19, November, 2014

The Impact of Oportunidades on Human Capital and Income Distribution

In an effort to inform social policy in Mexico, this Discussion Paper from the International Food Policy Research Institute analyses the effects of a major social program on school attendance and household income distribution, accounting for its partial and general equilibrium effects.

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The Oportunidades conditional cash transfer (CCT) program is estimated to transfer 14 billion Mexican pesos, or 1.1 billion U.S. dollars, per year, reaching 5.8 million households and representing a substantial source of income for the poor. As such, it is a major social program of the Mexican government. A successor to PROGRESA (Programa de Educacion, Salud y Alimentacion, the Education, Health and Nutrition Program), Oportunidades has attracted national and international attention. The program aims to develop the human capital of poor households by providing cash transfers under the condition that households behave consistently with the accumulation of human capital. The program has three components — education, nutrition, and health — with education the largest. The program is operated by SEDESOL (Secretaría de Desarrollo Social, the Social Development Secretariat) and seeks to eliminate the intergenerational transmission of poverty. Oportunidades cash transfers are individually delivered to the mothers of children of school age and vary depending on the number of children enrolled in school and their grade levels, and their attendance at health centers. All mothers participating in the program are informed with individually delivered pamphlets that the benefits of Oportunidades are not conditioned on participation in any political event or voting for any political party, and the rules of the program and the number of beneficiary families by locality, municipality, and state are available on the Internet and in the Federal Register.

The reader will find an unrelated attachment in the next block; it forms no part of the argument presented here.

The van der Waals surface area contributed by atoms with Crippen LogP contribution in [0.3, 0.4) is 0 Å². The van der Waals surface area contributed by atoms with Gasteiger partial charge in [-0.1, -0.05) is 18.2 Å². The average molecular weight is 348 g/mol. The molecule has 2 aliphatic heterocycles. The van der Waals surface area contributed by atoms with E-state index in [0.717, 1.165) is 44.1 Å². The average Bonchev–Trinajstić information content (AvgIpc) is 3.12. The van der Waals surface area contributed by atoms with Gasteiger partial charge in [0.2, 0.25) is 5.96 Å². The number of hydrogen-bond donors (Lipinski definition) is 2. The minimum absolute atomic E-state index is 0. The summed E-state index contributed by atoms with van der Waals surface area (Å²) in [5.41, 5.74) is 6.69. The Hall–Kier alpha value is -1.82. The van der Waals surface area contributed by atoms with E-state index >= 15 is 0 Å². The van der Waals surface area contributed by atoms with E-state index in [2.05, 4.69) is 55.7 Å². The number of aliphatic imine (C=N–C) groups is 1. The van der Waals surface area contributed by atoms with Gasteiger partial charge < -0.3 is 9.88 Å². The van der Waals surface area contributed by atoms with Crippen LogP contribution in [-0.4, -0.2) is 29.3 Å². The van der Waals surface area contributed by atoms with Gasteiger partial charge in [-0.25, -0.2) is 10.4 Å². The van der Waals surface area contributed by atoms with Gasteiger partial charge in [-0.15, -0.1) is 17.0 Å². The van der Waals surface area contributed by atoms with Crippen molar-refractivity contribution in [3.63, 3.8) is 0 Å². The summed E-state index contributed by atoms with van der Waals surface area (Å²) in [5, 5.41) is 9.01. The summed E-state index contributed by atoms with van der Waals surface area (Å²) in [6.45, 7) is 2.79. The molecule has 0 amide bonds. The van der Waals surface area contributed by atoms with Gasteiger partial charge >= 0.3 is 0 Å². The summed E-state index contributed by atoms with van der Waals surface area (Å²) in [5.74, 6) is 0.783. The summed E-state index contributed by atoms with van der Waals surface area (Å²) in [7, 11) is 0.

Extensive evaluation of the program has led to a consensus that the program enhances welfare in several dimensions: nutrition; health; and school attendance and incomes of the poor.

Azevedo and Robles (2010) examine the effects of Oportunidades using the microsimulation model developed by Bourguignon, Ferreira, and Leite (2003) to analyze the partial equilibrium effects of the transfers on children’s time allocation, relaxing its identifying assumption, and applying it to Oportunidades. They find that increasing school attendance for higher-grade-level students could be relatively expensive, while shifting the subsidies from children in primary education to students in advanced grades could raise overall school enrollment in Mexico with no additional cost for the program.

However, national-scale CCTs in support of the poor can have important indirect general equilibrium effects. Only a combined macro-micro model is able to fully take these effects into account. This paper analyzes the impact of the educational Oportunidades transfer on child labor supply, income distribution, and poverty by explicitly taking the program’s spillover effects into account. To our knowledge, this is the first study to link the Bourguignon, Ferreira, and Leite behavioral microsimulation model to a countrywide computable general equilibrium (CGE) model that considers the general equilibrium effects of the program. Using this integrated model and a comparative statics approach, this study takes a series of snapshots of observed and counterfactual scenarios in order to shed light on the effects of the Oportunidades program — effects that are actually perceived over time by the Mexican inhabitants. Ultimately, this paper hopes to contribute to the design of social policy by informing the decisionmaking process using a combined macro-micro model.

Authors: Dario Debowicz, Jennifer Golan
Orginal publication date: March, 2013
Publisher: International Food Policy Research Institute (IFPRI)

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